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Fujifilm GFX 50S II vs Hasselblad X1D 50c Comparison

Storage & Battery

Fujifilm GFX 50S II

Fujifilm GFX 50S II camera image

Hasselblad X1D 50c

Hasselblad X1D-50c camera image
Fujifilm GFX 50S II
Hasselblad X1D 50c
X1D 50c
Refers to the year this camera was officially made available for sale.
Announcement Date
Refers to the date the manufacturer publicly announced the upcoming release and general specs of this camera.
September 02, 2021
June 22, 2016
Camera Type
Camera Size
Camera Weight

The Fujifilm GFX 50S II outperforms the Hasselblad X1D 50c, scoring 79/100 compared to 71/100. Both cameras share similarities, being mirrorless and boasting a 50-megapixel sensor. However, the GFX 50S II edges ahead with its 2021 release, offering more advanced features at a significantly lower launch price of $3,999, compared to the X1D 50c’s $8,995.

The Fujifilm camera also has a larger body, measuring 150 x 104 x 87mm and weighing 900g, providing better ergonomics. On the other hand, the Hasselblad X1D 50c is more compact (150 x 98 x 71mm) and lighter (725g), making it easier to carry.

Taking into account these factors, the Fujifilm GFX 50S II stands as the better option for its advanced features, better ergonomics, and more affordable price. However, the Hasselblad X1D 50c remains a solid choice for those prioritizing portability.

Fujifilm GFX 50S II vs Hasselblad X1D 50c Overview and Optics

The Fujifilm GFX 50S II edges out the Hasselblad X1D 50c in our optics comparison with a score of 77/100, compared to the Hasselblad’s 74/100. Both cameras share several specifications, such as having a CMOS sensor, medium format sensor size, and similar megapixel counts (51 for Fujifilm and 50 for Hasselblad). They also both utilize their respective proprietary lens mounts – Fujifilm G for the GFX 50S II and Hasselblad X for the X1D 50c.

The Fujifilm GFX 50S II outperforms the Hasselblad X1D 50c in a few key areas. First, it has a faster shooting speed of 3 frames per second, compared to the Hasselblad’s 2.3. This allows for quicker image capture, which can be crucial in certain situations. Additionally, the GFX 50S II features image stabilization, a significant advantage for photographers who require steadier shots or shoot in low-light conditions without a tripod.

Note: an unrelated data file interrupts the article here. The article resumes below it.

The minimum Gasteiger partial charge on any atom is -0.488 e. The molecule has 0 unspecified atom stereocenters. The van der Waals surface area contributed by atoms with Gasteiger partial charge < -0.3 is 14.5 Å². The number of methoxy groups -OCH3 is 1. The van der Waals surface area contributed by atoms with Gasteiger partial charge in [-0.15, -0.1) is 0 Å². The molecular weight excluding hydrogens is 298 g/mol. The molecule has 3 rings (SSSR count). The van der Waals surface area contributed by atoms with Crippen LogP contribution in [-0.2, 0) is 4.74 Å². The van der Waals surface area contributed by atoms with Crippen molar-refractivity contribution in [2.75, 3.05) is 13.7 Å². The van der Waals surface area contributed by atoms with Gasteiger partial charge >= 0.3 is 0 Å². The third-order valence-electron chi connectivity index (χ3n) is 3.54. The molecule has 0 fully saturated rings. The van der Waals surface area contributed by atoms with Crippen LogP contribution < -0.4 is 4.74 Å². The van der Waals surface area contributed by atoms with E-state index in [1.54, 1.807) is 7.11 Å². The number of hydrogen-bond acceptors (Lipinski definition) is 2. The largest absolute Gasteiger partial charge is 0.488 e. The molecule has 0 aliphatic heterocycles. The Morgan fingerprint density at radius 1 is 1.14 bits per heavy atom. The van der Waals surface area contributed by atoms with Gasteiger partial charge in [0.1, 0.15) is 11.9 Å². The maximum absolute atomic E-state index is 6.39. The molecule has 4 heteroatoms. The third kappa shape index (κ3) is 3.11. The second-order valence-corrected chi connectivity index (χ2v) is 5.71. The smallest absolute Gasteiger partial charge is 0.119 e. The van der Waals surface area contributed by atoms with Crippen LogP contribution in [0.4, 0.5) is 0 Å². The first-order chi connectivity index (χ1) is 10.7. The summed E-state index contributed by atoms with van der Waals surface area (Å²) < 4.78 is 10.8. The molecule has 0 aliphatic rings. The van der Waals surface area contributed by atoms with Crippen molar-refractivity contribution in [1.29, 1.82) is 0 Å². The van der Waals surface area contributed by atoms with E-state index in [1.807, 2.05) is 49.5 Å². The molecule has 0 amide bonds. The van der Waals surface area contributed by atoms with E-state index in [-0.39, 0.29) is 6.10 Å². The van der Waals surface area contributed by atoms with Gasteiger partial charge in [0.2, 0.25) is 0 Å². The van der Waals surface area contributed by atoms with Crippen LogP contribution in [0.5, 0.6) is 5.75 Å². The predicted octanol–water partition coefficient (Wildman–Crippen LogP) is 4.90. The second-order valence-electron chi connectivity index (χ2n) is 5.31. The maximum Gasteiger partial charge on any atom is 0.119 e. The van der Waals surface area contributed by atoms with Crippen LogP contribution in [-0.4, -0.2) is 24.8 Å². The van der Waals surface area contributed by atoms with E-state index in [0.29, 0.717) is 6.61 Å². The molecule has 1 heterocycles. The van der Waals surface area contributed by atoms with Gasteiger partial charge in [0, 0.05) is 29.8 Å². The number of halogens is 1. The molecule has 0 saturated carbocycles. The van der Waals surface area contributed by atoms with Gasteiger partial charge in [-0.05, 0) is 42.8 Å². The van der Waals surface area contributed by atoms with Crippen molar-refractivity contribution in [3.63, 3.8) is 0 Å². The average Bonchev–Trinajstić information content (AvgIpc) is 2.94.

Despite its lower score, the Hasselblad X1D 50c has its strengths. One notable advantage of the X1D 50c is its DXOMARK score of 102 for its sensor, a prestigious rating that attests to the camera’s image quality potential. Unfortunately, there is no comparable score for the Fujifilm GFX 50S II, as DXOMARK does not score Fujifilm cameras.

Taking these factors into consideration, the Fujifilm GFX 50S II is the winner in optics due to its faster shooting speed and image stabilization. However, the Hasselblad X1D 50c should not be overlooked, as its impressive DXOMARK score suggests it can deliver high-quality images. Ultimately, photographers should weigh these factors based on their specific needs and preferences when choosing between the two cameras.

The higher the number of megapixels, the more detail the cameras sensor can capture.
51 MP
50 MP
Image Resolution
Image resolution is measured in pixels and megapixels, width by height. The higher the number, the higher its resolution.
8256 x 6192 px
8272 x 6200 px
Sensor Type
The camera sensor captures light and records the image. Sensors vary in physical size, the number of pixels, and quality.